Chaos in a Teacup – Part 3

dellani photo dark redThis series of articles were inspired by several author friends who have expressed awe at my organization (rude snort) or have complained about blogging. Since I’m not one to tell the truth, when fabrication will do, I thought I would throw off the veil of misconception, and reveal my less than stellar organization methods, as well as give a few blogging tips.

One major complaint my author friends have is that blogging is tedious and they don’t have the time. Time is a factor, yes, but with a little imagination, you can work out those issues. You need not do it on the day it’s due. Blog Spot and Word Press allow you to post things well in advance. When you have a few minutes, instead of watching Netflix, or chatting on Facebook or Twitter, go to the blog and cut and paste a few quotes. If you have them all set up with the copyright, links and any tags you want, you can do it very quickly. Get a system, streamline it, and go for it. Do what you can, come back to it later, do more.

CUT AND PASTE ARE YOUR FRIENDS! Learn to use them to your advantage.

Is it tedious? Yes. Boring? You bet. But I put on good music, open my files and can hammer out a full month in a couple hours. You needn’t do daily posts, unless you wish to. You can do every other day, a two days a week, or have one specific day each week that you post. Whatever you choose, be consistent. Don’t promise to post something new every Sunday, and fail to do it. And for goodness sake, don’t keep saying “I’ll write something soon!” No one has time for that.

A lot of my author friends have said that they didn’t get a steady following, so why bother to blog? The problem isn’t blogging, or the readers, it’s you. You must give your audience something new, or they’ll quit coming by. Give them a fun quote, a snarky comment, a deleted scene that you pulled from the book, an interview with one of the quirky characters – anything to keep their interest. I gave a lot of ideas in part 2 of this series.

By the way, it’s okay to post the same stuff in separate locations. Not all readers follow my Blog Spot, or Word Press Blogs. A select few follow both, but mostly they’re separate. I also have a separate following on Cereal Authors, though there are a few who have drifted over to Dellani Oakes. I make sure to link my Character Quotes and other excerpts, to that main blog.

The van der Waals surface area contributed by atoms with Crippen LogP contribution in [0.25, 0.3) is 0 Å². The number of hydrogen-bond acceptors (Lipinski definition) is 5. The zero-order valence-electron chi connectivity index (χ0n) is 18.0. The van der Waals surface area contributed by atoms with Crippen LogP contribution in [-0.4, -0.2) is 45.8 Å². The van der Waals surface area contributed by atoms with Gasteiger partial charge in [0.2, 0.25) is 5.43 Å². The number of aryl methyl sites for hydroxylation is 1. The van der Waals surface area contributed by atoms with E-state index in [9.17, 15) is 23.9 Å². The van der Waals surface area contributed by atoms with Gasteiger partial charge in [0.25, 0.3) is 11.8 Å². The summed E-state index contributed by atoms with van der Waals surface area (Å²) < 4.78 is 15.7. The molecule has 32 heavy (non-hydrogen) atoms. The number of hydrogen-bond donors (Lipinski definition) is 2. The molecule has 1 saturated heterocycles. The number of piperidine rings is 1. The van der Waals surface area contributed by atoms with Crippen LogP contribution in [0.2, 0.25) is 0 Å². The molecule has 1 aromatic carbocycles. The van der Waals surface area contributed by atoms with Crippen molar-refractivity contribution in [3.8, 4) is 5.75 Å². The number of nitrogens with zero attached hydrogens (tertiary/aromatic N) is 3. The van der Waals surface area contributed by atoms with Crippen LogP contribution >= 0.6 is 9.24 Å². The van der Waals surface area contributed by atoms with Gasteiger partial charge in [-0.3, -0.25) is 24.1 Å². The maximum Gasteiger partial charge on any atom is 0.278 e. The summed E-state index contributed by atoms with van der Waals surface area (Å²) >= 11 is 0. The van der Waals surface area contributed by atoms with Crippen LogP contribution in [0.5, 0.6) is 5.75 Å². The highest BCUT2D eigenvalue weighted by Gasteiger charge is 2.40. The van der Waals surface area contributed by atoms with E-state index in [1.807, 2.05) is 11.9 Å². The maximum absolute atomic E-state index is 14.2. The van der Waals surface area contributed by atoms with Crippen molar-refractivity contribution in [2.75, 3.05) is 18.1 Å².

Find friends who blog, ask them to share your snippets and articles on their pages, share theirs, help others with book launches. Their fans will visit your page, and they can look to see what you have as well. Each new hit is a feather in your cap.

It takes a lot time to build a platform. This doesn’t happen overnight. You can Tweet, Instagram, flood Facebook, tangle yourself up on Good Reads, and still not reach the people you’re after – readers. They want something to read. Readers are far less likely to want an article on How to Write. They don’t care about author resources. They aren’t in the writing business. Instead of making yourself crazy with a bunch of posts on grammar and story building, select bits of your stories and share them.

Feed the need and blog like ya mean it.

© 2017 Dellani Oakes

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Chaos in a Teacup – Part 2

dellani photo dark redThis series of articles were inspired by several author friends who have expressed awe at my organization (rude snort) or have complained about blogging. Since I’m not one to tell the truth, when fabrication will do, I thought I would throw off the veil of misconception, and reveal my less than stellar organization methods, as well as give a few blogging tips.

Because publicizing is an all important job for an author, I blog a lot. I try to have things posted daily on the Cereal Authors Blog, with two days a week on the Dellani Oakes Blog and another two days a week at Writer’s Sanctuary. This is a lot of work! Since each blog gets a slightly different audience, it’s also important.

Many authors tell me that blogging is confusing, time consuming, boring, frustrating, etc. They forget, can’t be bothered, don’t have time…. You name it, they have an excuse. No, it’s not fun. Yes, it’s tedious and frustrating, all those things, but it does get you more visible as an author. Someone can Google my name and get nearly a dozen pages of hits. I’ve watched that number grow over the years, and I’m very proud of it.